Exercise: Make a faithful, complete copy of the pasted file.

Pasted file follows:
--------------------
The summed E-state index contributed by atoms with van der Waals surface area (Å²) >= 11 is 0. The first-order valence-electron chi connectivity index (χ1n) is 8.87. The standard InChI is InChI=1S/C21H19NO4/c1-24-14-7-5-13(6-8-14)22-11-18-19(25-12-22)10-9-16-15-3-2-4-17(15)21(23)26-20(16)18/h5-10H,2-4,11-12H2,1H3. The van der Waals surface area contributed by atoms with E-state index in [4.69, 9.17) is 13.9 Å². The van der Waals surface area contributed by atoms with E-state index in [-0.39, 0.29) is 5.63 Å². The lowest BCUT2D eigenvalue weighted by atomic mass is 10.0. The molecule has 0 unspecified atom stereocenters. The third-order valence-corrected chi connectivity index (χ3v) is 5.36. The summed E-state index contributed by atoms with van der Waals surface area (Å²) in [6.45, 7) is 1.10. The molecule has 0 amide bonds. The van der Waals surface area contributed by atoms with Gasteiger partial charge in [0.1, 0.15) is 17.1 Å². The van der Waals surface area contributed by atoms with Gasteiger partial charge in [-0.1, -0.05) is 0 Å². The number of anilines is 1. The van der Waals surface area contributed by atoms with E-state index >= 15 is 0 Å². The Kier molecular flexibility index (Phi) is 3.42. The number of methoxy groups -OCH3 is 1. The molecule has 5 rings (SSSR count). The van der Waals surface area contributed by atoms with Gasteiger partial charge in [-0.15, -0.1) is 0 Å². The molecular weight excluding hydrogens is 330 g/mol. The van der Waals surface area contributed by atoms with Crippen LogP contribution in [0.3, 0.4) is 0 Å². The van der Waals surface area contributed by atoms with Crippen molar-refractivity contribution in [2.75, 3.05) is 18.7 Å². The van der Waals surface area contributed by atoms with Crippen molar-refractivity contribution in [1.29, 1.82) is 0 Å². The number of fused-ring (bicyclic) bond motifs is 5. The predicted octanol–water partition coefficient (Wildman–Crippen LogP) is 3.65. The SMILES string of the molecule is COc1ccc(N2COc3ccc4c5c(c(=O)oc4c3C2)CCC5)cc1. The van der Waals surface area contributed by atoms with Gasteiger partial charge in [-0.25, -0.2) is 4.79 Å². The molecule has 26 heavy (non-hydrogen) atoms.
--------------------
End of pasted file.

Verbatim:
The summed E-state index contributed by atoms with van der Waals surface area (Å²) >= 11 is 0. The first-order valence-electron chi connectivity index (χ1n) is 8.87. The standard InChI is InChI=1S/C21H19NO4/c1-24-14-7-5-13(6-8-14)22-11-18-19(25-12-22)10-9-16-15-3-2-4-17(15)21(23)26-20(16)18/h5-10H,2-4,11-12H2,1H3. The van der Waals surface area contributed by atoms with E-state index in [4.69, 9.17) is 13.9 Å². The van der Waals surface area contributed by atoms with E-state index in [-0.39, 0.29) is 5.63 Å². The lowest BCUT2D eigenvalue weighted by atomic mass is 10.0. The molecule has 0 unspecified atom stereocenters. The third-order valence-corrected chi connectivity index (χ3v) is 5.36. The summed E-state index contributed by atoms with van der Waals surface area (Å²) in [6.45, 7) is 1.10. The molecule has 0 amide bonds. The van der Waals surface area contributed by atoms with Gasteiger partial charge in [0.1, 0.15) is 17.1 Å². The van der Waals surface area contributed by atoms with Gasteiger partial charge in [-0.1, -0.05) is 0 Å². The number of anilines is 1. The van der Waals surface area contributed by atoms with E-state index >= 15 is 0 Å². The Kier molecular flexibility index (Phi) is 3.42. The number of methoxy groups -OCH3 is 1. The molecule has 5 rings (SSSR count). The van der Waals surface area contributed by atoms with Gasteiger partial charge in [-0.15, -0.1) is 0 Å². The molecular weight excluding hydrogens is 330 g/mol. The van der Waals surface area contributed by atoms with Crippen LogP contribution in [0.3, 0.4) is 0 Å². The van der Waals surface area contributed by atoms with Crippen molar-refractivity contribution in [2.75, 3.05) is 18.7 Å². The van der Waals surface area contributed by atoms with Crippen molar-refractivity contribution in [1.29, 1.82) is 0 Å². The number of fused-ring (bicyclic) bond motifs is 5. The predicted octanol–water partition coefficient (Wildman–Crippen LogP) is 3.65. The SMILES string of the molecule is COc1ccc(N2COc3ccc4c5c(c(=O)oc4c3C2)CCC5)cc1. The van der Waals surface area contributed by atoms with Gasteiger partial charge in [-0.25, -0.2) is 4.79 Å². The molecule has 26 heavy (non-hydrogen) atoms.